DK: When Norah’s first album was completed, did you envision that it would become so successful?
Mardin: Her label (Blue Note/EMI) thought the album was excellent. But there was no way we could have predicted how successful it would be. Norah’s career just grew and grew ‘ it was like an avalanche.
DK: Will you be producing her next album?
Mardin: No, I won’t be producing her next album. I believe she’s already working on it. But we’re definitely still keeping in touch. She’s a wonderful, down-to-earth person. I keep a lifelong friendship with all the artists I produce. I love keeping in touch with them – I have a long Christmas card list!
DK: As you look back on your career, are there certain songs or projects that you are particularly fond of?
Mardin: There have been so many great projects, it’s difficult to say. I loved working with the Bee Gees for their Main Course album, and recording ‘Jive Talkin’.’ It has a soft spot in my heart, because the production and arrangements were so modern and avant-garde, using the latest technology. The same is true with ‘I Feel For You’ (the Chaka Khan hit written by Prince, which included Grandmaster Flash rapper Melle Mel plus Stevie Wonder on harmonica); it utilized modern, hip-hop technology. But there are so many artists in many genres, that I loved working with, such as Willie Nelson, John Prine, Aretha, Norah, and my new artist, Raul Midon.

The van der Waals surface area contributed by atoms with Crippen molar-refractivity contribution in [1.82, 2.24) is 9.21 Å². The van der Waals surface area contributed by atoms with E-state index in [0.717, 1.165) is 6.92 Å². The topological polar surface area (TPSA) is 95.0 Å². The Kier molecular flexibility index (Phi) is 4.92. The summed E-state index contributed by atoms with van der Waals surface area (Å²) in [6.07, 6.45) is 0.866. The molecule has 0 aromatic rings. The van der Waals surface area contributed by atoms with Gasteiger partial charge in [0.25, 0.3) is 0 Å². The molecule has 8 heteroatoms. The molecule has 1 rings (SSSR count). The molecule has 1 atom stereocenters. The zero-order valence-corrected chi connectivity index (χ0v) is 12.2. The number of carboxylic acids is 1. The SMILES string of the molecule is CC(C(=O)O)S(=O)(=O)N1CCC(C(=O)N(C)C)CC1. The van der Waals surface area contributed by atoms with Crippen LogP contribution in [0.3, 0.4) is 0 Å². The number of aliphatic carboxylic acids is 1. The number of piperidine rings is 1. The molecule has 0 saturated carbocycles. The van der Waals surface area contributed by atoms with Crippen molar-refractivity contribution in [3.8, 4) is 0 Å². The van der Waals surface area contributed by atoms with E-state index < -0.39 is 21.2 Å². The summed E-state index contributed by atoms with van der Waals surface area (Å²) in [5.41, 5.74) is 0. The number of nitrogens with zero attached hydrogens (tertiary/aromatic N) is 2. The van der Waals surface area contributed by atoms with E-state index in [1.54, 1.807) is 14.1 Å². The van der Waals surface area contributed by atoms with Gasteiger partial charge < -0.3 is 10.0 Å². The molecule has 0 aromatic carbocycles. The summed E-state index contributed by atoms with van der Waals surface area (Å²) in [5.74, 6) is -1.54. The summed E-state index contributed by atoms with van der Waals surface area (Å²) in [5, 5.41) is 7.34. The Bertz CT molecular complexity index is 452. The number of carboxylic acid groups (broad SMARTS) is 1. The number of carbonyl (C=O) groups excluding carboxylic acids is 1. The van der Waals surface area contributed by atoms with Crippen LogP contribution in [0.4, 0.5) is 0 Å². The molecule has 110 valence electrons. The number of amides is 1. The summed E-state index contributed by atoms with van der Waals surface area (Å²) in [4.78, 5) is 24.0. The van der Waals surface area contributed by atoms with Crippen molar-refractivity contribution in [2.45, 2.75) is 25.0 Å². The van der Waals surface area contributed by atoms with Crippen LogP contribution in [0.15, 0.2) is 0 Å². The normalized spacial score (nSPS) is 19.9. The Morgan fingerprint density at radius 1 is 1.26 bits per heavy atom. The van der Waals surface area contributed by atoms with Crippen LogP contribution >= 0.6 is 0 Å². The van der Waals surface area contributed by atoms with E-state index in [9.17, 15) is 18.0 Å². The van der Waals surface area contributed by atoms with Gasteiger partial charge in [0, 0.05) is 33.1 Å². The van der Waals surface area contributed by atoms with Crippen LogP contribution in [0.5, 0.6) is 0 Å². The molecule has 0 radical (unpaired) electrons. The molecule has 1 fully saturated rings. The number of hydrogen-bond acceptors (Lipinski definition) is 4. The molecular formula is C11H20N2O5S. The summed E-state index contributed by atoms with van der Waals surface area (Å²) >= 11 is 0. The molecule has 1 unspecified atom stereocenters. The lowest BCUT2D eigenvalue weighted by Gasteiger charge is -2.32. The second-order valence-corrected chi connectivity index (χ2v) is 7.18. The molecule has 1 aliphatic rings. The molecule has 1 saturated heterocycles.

DK: Now that you are semi-retired, what other things do you enjoy doing?
Mardin: I love going to the theatre, listening to classical music, and I’m working on a new CD set of my jazz compositions. This music dates back to the ’50s, when I was composing jazz while attending Berklee College Of Music. I’m now compiling a two-CD set of my jazz compositions and arrangements. It will be released, although I’m not sure what label it will be on yet. I’m also working on my autobiography. For fun, I love to mix an incredible martini! Due to my health, I’m taking a break from drinking martinis. But I love to mix them. When I was working on Norah’s second album, I would become the bartender for the musicians and staff. I was known for making a lethal martini!
DK: Lastly, do you still look for great songs for your projects?
Mardin: Of course. I need more great songs like ‘I Feel For You’!
Dale Kawashima is a lmusic publishing exec based in Los Angeles, and Head of the SongwriterUniverse and SingerUniverse websites. He is also on Google+